In fact, there's not much difference between the way A and B rhymes are written. The two most common A rhymes are UW1, the elongated "o" sound used most frequently in "you", "do", and "screw"; and EY1, the long "a" sound used most frequently in "day", "way", and "say". On the other hand, the most common B rhymes are... EY1 ("day", "say", "way") and UW1 ("you", "do", "two").
This is a very disappointing conclusion, but with this knowledge I have been able to write the world's least clever limerick, statistically speaking:
Oh, hi, I was looking for you
I'm bored and there's nothing to do
I've been listless all day
So what do you say
We take off our clothes and we screw
After writing that, I went through the dataset and discovered a naturally generated limerick that comes very close to having minimally clever rhymes! Its only failing is it uses "way" (#3 word for the EY1 sound in B rhymes) instead of "day" (#1):
In an earthquake, the best thing to do
Is to set about having a screw.
When you're done, you can say
In your nonchalant way
May I ask, did the earth move for you?
Here are the top twenty A rhymes and the top twenty B rhymes, each with the number of limericks they're used in and their top three words:
|A rhyme||limericks||Word #1||Word #2||Word #3
|B rhyme||limericks||Word #1||Word #2||Word #3
I think a comparison to a similar corpus of non-obscene rhyming poetry would be instructive.
While gathering this data I fixed a bug in my screen-scraper that was sometimes causing a B line to be treated as an A line, which of course screwed up the meter of some generated limericks. I've also changed the way limericks are posted to Twitter, so that if you go to the @DadaLimericks page the limericks in the archive won't seem to run into one another.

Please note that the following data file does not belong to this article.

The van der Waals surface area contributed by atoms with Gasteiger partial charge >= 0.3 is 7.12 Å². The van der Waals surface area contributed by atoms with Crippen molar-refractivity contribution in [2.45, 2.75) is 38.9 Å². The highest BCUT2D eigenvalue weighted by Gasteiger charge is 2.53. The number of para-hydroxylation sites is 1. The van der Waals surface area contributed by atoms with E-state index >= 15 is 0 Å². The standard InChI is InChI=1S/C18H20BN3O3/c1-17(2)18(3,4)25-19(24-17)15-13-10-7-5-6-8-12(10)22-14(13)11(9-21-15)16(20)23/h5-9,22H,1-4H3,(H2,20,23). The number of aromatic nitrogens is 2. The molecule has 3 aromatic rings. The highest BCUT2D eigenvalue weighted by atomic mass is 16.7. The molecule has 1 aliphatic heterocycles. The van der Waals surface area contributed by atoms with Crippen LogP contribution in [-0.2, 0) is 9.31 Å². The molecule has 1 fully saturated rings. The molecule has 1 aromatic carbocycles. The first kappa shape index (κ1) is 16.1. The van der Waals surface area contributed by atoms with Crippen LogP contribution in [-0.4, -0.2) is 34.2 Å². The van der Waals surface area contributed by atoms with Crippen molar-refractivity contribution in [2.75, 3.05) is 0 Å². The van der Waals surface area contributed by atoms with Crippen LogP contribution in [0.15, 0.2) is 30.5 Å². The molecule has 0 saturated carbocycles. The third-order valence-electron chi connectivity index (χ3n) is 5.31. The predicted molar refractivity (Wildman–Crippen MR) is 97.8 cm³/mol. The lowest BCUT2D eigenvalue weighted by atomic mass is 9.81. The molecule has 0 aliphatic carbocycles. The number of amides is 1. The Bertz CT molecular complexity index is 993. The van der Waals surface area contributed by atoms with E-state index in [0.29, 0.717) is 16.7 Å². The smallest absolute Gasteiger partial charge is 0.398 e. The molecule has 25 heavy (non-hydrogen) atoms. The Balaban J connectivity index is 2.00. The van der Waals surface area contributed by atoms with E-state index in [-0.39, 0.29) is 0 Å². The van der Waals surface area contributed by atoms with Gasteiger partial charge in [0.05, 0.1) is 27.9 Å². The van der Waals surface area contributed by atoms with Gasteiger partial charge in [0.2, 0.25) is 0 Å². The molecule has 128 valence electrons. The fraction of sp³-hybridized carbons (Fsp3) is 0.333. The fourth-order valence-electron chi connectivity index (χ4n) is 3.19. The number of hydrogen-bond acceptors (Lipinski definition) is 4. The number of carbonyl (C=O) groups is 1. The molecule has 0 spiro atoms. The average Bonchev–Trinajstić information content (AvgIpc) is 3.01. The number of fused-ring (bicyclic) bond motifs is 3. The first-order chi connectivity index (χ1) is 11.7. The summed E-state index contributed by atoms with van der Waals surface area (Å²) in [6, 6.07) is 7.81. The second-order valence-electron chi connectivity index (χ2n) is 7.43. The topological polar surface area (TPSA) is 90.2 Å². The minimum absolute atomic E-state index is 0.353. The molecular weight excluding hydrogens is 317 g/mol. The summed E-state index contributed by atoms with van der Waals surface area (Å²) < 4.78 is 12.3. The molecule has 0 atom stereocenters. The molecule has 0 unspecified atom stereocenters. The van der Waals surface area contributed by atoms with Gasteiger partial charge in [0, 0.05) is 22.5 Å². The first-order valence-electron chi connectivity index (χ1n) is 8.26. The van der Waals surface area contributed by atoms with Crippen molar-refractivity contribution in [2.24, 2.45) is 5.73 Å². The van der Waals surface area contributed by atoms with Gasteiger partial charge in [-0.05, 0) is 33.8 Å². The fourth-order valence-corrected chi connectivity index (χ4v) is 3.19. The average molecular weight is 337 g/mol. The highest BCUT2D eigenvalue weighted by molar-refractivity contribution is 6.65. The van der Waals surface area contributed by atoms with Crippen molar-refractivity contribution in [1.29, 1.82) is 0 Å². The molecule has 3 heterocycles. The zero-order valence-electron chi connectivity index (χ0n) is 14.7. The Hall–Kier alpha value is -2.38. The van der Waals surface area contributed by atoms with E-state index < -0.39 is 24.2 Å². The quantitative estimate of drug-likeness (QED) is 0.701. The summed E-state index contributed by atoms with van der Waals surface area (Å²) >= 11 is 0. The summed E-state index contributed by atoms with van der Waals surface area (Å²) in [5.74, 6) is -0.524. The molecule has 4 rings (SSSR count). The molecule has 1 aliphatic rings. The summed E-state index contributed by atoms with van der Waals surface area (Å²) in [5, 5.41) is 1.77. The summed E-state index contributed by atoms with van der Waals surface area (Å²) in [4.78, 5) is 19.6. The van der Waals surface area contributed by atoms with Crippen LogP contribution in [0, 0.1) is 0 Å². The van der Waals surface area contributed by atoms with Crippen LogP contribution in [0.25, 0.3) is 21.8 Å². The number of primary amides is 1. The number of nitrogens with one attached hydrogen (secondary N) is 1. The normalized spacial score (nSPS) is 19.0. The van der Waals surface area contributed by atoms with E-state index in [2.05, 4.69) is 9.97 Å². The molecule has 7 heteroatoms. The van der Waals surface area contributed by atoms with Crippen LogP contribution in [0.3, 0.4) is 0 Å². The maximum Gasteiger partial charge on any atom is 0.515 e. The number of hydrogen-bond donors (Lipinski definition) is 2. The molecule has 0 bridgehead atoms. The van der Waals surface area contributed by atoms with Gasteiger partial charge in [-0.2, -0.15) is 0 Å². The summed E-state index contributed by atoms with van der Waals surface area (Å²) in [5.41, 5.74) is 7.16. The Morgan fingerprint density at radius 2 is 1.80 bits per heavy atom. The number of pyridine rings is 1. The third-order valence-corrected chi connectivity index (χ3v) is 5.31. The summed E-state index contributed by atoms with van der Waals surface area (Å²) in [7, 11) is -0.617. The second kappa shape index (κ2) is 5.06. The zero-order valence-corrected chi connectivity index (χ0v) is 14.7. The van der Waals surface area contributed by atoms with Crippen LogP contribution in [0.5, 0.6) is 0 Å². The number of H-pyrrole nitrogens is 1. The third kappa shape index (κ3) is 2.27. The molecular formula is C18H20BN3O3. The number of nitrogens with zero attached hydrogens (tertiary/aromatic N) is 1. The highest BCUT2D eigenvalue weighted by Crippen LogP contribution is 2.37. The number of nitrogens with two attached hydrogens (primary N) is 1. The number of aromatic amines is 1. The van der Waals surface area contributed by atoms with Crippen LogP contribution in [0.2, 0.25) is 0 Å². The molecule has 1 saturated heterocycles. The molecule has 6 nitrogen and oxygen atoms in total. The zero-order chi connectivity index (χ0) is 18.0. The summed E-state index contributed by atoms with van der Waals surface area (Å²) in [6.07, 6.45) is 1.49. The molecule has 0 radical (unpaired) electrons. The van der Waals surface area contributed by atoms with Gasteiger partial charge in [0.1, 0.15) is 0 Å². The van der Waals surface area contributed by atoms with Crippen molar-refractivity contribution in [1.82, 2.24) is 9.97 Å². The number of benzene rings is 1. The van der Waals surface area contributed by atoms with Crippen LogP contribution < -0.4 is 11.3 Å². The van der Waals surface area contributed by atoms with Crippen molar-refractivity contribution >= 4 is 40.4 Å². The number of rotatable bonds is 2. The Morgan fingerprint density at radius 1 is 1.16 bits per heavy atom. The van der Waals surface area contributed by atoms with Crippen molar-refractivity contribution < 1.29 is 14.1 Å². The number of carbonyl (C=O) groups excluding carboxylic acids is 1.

As a bonus/palate-cleanser from those unclever limericks, here's a very clever Queneau limerick that I don't think a human would have come up with:
The North Pole is a little bit shy
And Air France? Just the pure l'eau de vie.
My question today
That this mortal clay
She was born just before World War I.
Sat Jun 23 2012 13:50 Tricks of the Trade:
Realtors subtract one block from all distances, even if it's not "advertised distance to the subway".
"I'm almost at your office. I'm at [x] and [y]."
"Perfect! You're one block away!" [I am two blocks away.]
(2) Mon Jun 25 2012 10:27 How to Follow Instructions:
Last week I gave a talk called "How to Follow Instructions" at QCon New York. It's a talk about hypermedia and code on demand, as well as the not-so-great techniques web service designers (myself included) have been using instead of hypermedia and code on demand. The jumping-off point is this story from my seventh grade algebra class, and the process by which we recognize instructions and choose which ones to carry out.
I was very nervous about the talk, because my work on Constellation Games has taken my creative attention out of the world of REST for the past couple years. To me the talk feels more like complaints from a user than advice from an expert. But it was well-received and I may be giving an updated version of "How to Follow Instructions" at REST Fest in September.
Because of that possibility, the text of the talk is still in flux and I'm not going to immediately put in the kind of work I did to get my 2008 QCon talk online with a transcript. But I have put up a PDF of my slide deck (4.0 megabytes), so you can see what I put on screen. And you can see the rhetorical structure of the talk by getting the LibreOffice Impress file (6.3 megabytes), which includes my speaker notes. Both are licensed under the CC BY-SA 3.0 license, and anything else I produce from this talk will be put under the same license. (As oppposed to stuff like QCon's video recording of me giving the talk, which they'll probably retain copyright on.)
I know from being on the other end of this that even with speaker notes, a slide deck after the fact is more a mnemonic for people who've already heard the talk than a way of conveying the knowledge contained in the talk. So this is more a show of good faith on my part than anything else. At some point you'll be able to read a transcript of this talk and reuse whatever parts of it turn out to be interesting, as happened with the 2008 talk. But for now the slides and notes are what I have to offer.